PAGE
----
As of this summer, 11 total infantry battalions will be trained and outfitted for the fight against al-Shabaab. According to the Senate Committee on Foreign Affairs, a decisive victory against al-Shabaab looks increasingly bleak. Both the African Union Mission in Somalia (AMISOM), Somali National Army, and U.S. counterterrorism strikes have done little to hamper the operations of a group that appears deeply entrenched in Somali society. Currently, there are roughly 500 U.S. troops in Somalia, which is still slightly higher than the number of Turkish troops, but Turkey is leading in the number of Somali troops formally trained and could replace the United States as a long-term strategic security partner as many other African nations have done recently.


The defense agreement signed between Ankara and Mogadishu serves both Erdogan’s desire to project power in a strategic region of the world and President Hassan Sheikh Mohamud’s need to secure his coastline and reinvigorate the economy in order to become a regional power once again. Somalia is also a potentially oil rich country, with some estimated 30 billion barrels lying under the ocean off the coast. In 2022, Houston based Coastline Exploration purchased seven blocks off the coast out of a total of 15 offered for sale by Mogadishu, totaling $7 million in a wildcat play that has not been executed yet. According to S&P Global, 3D seismic imaging began in November of 2023, with drilling planned to begin in 2025. Not to be outdone, on the heels of the defense agreement Ankara signed another deal with Mogadishu that hands over the remaining coastline to be explored, and drilled, by Turkish companies. Through the inducements written into the defense deal, these companies will be allowed to operate at a reduced cost compared to their U.S. competitors.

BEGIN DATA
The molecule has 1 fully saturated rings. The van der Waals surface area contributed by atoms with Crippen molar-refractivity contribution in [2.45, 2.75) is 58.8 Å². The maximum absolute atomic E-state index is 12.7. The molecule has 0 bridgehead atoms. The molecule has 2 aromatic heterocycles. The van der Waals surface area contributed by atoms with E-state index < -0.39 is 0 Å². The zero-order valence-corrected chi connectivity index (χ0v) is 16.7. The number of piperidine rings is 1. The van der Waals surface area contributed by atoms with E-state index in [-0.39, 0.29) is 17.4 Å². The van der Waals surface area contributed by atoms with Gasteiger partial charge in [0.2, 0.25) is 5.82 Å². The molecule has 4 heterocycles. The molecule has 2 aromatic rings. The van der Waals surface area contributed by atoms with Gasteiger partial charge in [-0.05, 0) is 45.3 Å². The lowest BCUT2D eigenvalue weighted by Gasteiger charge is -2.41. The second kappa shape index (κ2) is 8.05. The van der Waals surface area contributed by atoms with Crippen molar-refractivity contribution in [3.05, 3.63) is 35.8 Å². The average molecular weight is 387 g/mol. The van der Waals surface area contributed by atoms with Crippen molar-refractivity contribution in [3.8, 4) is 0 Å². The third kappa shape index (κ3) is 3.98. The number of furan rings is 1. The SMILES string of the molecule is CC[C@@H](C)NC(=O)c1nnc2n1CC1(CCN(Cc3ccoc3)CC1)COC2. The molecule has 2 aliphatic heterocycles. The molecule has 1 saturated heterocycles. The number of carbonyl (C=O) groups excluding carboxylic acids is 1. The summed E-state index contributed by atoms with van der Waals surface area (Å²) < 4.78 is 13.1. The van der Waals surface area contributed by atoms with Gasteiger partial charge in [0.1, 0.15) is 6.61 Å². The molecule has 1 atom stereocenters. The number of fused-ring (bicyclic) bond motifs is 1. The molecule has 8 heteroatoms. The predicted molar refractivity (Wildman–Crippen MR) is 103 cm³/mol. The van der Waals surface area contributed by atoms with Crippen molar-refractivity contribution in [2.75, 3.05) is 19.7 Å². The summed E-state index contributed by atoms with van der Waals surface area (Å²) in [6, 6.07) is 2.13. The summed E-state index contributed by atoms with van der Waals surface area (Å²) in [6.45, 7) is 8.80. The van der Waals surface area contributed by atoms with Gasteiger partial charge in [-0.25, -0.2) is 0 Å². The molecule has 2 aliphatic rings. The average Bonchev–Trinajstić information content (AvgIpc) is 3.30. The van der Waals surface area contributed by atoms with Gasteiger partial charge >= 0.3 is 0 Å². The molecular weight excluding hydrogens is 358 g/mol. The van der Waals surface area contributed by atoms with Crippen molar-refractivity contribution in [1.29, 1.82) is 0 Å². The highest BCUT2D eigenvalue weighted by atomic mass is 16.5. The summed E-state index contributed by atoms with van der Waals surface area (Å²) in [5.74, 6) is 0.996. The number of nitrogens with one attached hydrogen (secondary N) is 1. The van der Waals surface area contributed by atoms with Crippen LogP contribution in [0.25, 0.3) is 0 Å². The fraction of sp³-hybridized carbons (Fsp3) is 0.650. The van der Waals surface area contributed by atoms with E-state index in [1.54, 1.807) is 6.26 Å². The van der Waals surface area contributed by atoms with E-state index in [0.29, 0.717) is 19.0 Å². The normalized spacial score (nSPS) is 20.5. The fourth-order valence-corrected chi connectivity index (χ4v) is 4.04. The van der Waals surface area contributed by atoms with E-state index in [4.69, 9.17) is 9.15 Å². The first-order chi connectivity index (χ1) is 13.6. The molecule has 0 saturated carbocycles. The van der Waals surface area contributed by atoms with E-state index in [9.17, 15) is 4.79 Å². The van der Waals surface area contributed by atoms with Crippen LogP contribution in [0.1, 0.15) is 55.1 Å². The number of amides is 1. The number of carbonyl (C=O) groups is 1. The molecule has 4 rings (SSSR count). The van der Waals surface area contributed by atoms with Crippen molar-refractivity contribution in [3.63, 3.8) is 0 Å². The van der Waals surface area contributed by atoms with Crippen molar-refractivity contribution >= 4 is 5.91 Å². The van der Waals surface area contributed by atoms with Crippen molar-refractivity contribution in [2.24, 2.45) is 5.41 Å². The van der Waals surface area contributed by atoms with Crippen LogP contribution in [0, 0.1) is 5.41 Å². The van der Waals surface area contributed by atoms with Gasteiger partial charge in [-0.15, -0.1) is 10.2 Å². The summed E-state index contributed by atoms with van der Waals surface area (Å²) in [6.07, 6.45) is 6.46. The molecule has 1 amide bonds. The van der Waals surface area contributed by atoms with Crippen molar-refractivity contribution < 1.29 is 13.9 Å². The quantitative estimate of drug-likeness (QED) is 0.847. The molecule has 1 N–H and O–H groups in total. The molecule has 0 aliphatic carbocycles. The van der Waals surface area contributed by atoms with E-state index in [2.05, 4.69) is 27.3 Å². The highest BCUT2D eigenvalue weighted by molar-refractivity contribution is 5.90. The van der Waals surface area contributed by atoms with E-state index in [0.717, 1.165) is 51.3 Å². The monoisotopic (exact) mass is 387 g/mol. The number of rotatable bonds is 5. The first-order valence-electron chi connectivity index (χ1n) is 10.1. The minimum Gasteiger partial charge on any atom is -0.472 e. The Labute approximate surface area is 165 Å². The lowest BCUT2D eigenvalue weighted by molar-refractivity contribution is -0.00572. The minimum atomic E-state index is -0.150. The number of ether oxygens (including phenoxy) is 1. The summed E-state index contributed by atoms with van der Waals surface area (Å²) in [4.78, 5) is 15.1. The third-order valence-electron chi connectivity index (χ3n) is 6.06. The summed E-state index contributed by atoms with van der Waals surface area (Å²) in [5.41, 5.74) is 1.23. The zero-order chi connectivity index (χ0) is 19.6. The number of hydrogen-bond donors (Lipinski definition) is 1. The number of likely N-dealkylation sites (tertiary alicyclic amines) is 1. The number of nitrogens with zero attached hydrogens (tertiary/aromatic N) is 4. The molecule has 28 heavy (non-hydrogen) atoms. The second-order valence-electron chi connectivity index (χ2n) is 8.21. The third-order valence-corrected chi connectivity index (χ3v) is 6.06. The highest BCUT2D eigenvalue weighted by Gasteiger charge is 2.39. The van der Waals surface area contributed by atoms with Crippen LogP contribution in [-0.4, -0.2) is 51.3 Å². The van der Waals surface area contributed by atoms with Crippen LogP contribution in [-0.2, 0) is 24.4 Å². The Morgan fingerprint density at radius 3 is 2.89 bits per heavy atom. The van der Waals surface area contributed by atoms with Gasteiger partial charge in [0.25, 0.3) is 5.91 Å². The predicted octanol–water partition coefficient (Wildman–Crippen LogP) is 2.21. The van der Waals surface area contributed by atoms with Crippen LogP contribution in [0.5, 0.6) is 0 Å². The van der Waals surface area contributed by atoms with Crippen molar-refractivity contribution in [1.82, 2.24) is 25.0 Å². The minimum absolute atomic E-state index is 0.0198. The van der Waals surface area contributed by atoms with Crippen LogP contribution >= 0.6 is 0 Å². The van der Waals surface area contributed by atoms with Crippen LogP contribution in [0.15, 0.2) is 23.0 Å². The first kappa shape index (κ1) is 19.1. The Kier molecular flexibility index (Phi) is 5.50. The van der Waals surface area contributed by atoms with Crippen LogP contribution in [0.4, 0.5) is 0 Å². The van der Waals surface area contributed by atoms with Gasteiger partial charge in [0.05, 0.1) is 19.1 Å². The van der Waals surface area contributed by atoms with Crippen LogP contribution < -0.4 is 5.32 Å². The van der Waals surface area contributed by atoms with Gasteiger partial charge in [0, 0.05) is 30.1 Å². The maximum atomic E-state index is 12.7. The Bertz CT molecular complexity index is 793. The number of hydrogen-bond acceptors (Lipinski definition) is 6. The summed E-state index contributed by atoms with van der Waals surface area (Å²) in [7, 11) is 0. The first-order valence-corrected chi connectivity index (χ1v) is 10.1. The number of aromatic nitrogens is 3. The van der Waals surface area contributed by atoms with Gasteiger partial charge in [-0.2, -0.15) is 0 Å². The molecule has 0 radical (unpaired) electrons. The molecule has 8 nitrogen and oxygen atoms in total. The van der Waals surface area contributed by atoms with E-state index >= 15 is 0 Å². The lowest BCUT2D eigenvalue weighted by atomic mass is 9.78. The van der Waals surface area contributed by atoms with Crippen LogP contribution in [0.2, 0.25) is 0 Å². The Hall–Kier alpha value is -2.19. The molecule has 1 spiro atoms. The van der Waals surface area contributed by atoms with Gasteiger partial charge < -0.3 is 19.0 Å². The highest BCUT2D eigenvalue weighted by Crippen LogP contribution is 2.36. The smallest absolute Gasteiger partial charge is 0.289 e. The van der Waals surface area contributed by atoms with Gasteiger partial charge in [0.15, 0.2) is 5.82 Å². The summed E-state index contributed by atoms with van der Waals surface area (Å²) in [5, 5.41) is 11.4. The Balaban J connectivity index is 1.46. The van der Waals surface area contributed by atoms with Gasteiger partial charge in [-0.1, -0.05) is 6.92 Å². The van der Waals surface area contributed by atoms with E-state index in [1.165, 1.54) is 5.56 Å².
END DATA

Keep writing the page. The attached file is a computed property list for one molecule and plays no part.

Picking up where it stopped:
Turkey has invested more in Somalia than any other African country by nearly four times. According to Turkey’s Ministry of Foreign Affairs at the time of this writing, the total value of all foreign investments in Somalia has reached $100 million annually, $1 billion since 2011, and shows no signs of slowing. Both Mogadishu International Airport and Seaport are entirely run by Turkish companies. This model of controlling the air and seaports through private business is one China has proved successful all over Africa, most notably in Nigeria – the most populous country on the continent. As Turkey is one of the few nations with the capability to build its own air and sea fleets, it is showing its intent to rival Chinese interests in the region as much as it is giving African nations a country other than the United States to partner with for its defense needs. Turkey showed a fivefold increase in its aerospace and defense exports in Africa between 2020 and 2021 - $82.9 million to $460.6 million.